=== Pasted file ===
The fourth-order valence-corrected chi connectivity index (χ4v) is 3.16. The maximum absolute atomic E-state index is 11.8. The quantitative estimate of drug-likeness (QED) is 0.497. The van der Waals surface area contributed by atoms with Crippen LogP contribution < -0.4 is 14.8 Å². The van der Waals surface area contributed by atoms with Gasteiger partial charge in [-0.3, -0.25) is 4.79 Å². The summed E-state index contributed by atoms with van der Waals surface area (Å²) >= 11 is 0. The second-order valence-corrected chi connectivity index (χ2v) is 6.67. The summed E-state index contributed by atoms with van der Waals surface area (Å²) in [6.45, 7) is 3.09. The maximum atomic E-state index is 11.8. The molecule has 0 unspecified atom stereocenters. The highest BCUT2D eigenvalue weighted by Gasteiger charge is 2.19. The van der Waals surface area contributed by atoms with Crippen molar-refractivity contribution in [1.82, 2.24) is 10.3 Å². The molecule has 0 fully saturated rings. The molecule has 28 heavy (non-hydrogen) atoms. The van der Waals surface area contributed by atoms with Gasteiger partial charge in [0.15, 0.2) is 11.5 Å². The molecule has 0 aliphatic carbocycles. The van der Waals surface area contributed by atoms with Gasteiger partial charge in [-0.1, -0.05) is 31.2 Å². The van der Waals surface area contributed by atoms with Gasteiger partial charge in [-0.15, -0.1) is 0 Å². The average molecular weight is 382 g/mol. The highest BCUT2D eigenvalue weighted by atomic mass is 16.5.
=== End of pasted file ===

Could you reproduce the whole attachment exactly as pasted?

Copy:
The fourth-order valence-corrected chi connectivity index (χ4v) is 3.16. The maximum absolute atomic E-state index is 11.8. The quantitative estimate of drug-likeness (QED) is 0.497. The van der Waals surface area contributed by atoms with Crippen LogP contribution < -0.4 is 14.8 Å². The van der Waals surface area contributed by atoms with Gasteiger partial charge in [-0.3, -0.25) is 4.79 Å². The summed E-state index contributed by atoms with van der Waals surface area (Å²) >= 11 is 0. The second-order valence-corrected chi connectivity index (χ2v) is 6.67. The summed E-state index contributed by atoms with van der Waals surface area (Å²) in [6.45, 7) is 3.09. The maximum atomic E-state index is 11.8. The molecule has 0 unspecified atom stereocenters. The highest BCUT2D eigenvalue weighted by Gasteiger charge is 2.19. The van der Waals surface area contributed by atoms with Crippen molar-refractivity contribution in [1.82, 2.24) is 10.3 Å². The molecule has 0 fully saturated rings. The molecule has 28 heavy (non-hydrogen) atoms. The van der Waals surface area contributed by atoms with Gasteiger partial charge in [0.15, 0.2) is 11.5 Å². The molecule has 0 aliphatic carbocycles. The van der Waals surface area contributed by atoms with Gasteiger partial charge in [-0.1, -0.05) is 31.2 Å². The van der Waals surface area contributed by atoms with Gasteiger partial charge in [-0.15, -0.1) is 0 Å². The average molecular weight is 382 g/mol. The highest BCUT2D eigenvalue weighted by atomic mass is 16.5.